An exclusive excerpt from issue 05


Prints of Alvaro Tapia Hidalgo’s issue 05 illustration are now available for purchase

José Mourinho’s Chelsea will win the 2014/15 Premier League title on Sunday with a win over Crystal Palace.

The addition to the Stamford Bridge trophy cabinet will come as no surprise; Mourinho’s track record of success—from England to Italy to Spain, and back to England again—is one of the greatest in Europe. But this season, and this term with Chelsea, despite the inevitable champagne toasts and London parade in the weeks to come, was a bit different. In issue 05, Oliver Kay explores how Mourinho, armed with not only a transfer budget but grey hair and reading glasses, has been forced to adapt—and fight back—in his second marriage to Chelsea.

Read an excerpt below:

Antagonism and strife, internal and external, have followed the “special one” throughout his career. The return to Chelsea put him in another highly political environment, trying to satisfy Abramovich’s long list of demands: major success (Champions League and Premier League), attractive football, regeneration of an aging squad, and throughout it all, total respect, publicly and privately, for the Stamford Bridge hierarchy. The new structure (Michael Emenalo as technical director, Abramovich’s trusted aide Marina Granovskaia overseeing transfer and contract negotiations) would have to be respected in a way it was not when Avram Grant and Frank Arnesen offered input in Mourinho’s previous tenure. The demand was not just for trophies but to stay competitive while trying to lower the average age of the squad, phase out some of the old guard, and integrate many of the young attacking talents who had been signed by Emenalo over the previous few years.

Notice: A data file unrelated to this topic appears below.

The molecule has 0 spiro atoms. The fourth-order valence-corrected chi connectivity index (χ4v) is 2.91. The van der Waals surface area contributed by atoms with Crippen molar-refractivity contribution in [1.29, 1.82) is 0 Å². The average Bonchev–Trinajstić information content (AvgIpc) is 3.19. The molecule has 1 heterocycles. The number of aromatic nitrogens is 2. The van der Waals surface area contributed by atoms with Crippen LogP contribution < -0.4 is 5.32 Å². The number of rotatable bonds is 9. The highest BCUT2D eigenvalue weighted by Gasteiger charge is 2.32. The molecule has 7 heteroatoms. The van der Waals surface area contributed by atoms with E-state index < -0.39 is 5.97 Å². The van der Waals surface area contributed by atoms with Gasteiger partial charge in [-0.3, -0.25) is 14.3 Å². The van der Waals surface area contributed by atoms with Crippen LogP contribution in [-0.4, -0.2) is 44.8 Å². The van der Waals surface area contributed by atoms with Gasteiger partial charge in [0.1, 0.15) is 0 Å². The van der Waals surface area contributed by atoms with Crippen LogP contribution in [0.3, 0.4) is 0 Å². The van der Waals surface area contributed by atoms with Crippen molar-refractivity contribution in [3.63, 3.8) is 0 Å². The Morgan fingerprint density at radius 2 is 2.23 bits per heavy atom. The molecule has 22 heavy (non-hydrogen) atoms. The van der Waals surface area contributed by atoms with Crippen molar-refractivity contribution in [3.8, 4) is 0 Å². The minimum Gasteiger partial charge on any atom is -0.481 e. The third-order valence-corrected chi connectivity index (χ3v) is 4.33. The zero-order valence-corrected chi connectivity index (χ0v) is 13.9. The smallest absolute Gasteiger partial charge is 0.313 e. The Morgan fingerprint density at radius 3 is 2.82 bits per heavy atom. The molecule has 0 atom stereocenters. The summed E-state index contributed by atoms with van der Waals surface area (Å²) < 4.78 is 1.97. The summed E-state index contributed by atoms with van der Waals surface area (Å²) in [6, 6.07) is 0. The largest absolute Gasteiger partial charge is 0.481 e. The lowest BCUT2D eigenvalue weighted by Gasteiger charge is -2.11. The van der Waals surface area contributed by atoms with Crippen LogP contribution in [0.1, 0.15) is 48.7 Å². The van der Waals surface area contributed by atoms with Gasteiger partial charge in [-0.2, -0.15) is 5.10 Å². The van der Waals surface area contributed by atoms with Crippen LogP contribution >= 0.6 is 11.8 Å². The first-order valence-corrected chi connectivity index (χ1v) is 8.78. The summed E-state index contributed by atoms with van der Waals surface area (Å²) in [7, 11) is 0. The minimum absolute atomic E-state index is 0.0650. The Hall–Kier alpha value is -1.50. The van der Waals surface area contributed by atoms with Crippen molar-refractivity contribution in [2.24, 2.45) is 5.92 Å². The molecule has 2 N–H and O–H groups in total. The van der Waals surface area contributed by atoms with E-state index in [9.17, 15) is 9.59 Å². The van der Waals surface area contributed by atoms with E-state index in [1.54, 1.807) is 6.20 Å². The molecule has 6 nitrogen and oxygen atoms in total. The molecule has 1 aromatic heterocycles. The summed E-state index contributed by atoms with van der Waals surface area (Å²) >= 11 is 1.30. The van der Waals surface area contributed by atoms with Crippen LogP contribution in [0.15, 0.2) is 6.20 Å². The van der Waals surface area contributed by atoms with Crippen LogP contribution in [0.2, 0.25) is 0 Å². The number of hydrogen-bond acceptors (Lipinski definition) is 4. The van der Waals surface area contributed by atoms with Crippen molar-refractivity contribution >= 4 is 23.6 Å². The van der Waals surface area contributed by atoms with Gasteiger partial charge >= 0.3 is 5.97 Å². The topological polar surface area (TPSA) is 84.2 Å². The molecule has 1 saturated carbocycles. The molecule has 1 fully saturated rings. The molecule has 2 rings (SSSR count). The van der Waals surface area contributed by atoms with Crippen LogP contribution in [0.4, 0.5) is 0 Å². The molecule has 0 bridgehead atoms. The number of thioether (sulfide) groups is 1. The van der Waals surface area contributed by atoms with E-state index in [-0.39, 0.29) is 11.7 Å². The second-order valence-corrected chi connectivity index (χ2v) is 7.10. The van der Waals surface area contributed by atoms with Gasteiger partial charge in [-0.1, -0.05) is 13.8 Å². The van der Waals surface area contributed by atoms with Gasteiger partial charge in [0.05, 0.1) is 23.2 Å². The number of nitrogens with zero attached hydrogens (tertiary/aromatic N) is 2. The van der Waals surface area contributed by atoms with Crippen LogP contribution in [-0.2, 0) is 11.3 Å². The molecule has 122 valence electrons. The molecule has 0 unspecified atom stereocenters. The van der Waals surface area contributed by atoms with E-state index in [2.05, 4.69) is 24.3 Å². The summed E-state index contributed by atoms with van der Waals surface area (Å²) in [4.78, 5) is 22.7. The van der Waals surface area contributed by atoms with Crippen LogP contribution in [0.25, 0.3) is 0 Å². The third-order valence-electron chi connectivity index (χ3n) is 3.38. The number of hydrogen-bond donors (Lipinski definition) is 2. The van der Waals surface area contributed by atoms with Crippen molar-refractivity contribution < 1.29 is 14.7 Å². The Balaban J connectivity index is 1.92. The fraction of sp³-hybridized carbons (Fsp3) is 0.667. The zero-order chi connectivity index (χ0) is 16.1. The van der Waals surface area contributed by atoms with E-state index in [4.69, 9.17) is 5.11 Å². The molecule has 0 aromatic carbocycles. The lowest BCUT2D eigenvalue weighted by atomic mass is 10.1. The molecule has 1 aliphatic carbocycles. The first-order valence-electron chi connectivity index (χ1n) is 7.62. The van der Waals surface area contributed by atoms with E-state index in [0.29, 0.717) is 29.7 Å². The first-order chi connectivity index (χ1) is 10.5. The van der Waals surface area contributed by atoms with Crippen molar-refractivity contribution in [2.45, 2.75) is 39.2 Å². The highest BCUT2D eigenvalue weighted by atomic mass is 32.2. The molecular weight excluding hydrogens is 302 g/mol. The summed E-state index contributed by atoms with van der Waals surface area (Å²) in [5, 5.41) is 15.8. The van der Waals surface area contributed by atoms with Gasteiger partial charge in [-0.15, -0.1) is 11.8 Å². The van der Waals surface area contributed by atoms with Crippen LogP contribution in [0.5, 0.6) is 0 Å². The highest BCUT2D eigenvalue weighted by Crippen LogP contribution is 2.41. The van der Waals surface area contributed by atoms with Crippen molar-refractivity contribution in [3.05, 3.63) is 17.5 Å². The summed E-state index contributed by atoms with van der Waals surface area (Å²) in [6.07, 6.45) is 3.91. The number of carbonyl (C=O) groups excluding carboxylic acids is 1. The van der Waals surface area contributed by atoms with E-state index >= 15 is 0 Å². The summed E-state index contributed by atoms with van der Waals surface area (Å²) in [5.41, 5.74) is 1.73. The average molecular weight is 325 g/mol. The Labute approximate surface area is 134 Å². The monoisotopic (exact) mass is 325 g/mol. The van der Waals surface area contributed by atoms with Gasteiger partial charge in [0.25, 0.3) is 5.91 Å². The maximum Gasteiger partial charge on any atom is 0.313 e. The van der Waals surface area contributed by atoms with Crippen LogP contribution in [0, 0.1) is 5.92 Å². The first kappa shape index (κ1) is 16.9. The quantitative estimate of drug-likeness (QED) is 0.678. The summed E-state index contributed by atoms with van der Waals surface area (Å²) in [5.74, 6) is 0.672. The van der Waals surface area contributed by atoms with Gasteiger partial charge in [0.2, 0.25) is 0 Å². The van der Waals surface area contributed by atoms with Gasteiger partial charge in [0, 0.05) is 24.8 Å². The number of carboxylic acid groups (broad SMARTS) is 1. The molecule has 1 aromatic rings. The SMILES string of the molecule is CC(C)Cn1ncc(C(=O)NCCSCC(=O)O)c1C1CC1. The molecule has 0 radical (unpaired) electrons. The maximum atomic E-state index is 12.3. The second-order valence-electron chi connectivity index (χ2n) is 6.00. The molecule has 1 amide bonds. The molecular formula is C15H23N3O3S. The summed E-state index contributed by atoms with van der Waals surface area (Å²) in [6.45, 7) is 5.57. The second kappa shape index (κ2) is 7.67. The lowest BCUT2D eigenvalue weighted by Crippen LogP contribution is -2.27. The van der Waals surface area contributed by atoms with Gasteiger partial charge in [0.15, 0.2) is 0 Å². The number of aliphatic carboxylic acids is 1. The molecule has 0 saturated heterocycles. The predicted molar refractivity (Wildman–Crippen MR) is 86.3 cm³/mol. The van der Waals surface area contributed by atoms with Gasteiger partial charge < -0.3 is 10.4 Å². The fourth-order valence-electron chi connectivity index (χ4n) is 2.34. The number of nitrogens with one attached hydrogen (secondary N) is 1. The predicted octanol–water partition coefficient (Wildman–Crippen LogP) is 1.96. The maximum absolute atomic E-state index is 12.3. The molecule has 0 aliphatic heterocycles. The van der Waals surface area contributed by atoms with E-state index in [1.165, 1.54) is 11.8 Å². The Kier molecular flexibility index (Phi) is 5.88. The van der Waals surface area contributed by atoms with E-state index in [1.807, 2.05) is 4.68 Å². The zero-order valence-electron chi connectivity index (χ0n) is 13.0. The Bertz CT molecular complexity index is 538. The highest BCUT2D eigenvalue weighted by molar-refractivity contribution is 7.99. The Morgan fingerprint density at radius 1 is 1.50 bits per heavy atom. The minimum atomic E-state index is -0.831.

Clearly, the approach that had served Mourinho so well would have to be modified. He had to change—not only for the sake of this second marriage with Chelsea but also perhaps for the sake of his long-term prospects in a sport where all-powerful managers and coaches are becoming a thing of the past.

The Mourinho who stood before us at Stamford Bridge in June 2013 still exuded self-belief, of course, but his stock was not as high as his glittering trophy collection had previously suggested. He obviously knew that Guardiola had been everyone’s first choice that year, including Chelsea’s. If turning 50 can prompt a man to contemplate his future with a different perspective, then for Mourinho, who had reached that milestone at a time of unprecedented rejection, that need for self-examination was clear. He needed to modify his approach, but without extinguishing the fire that rages within.


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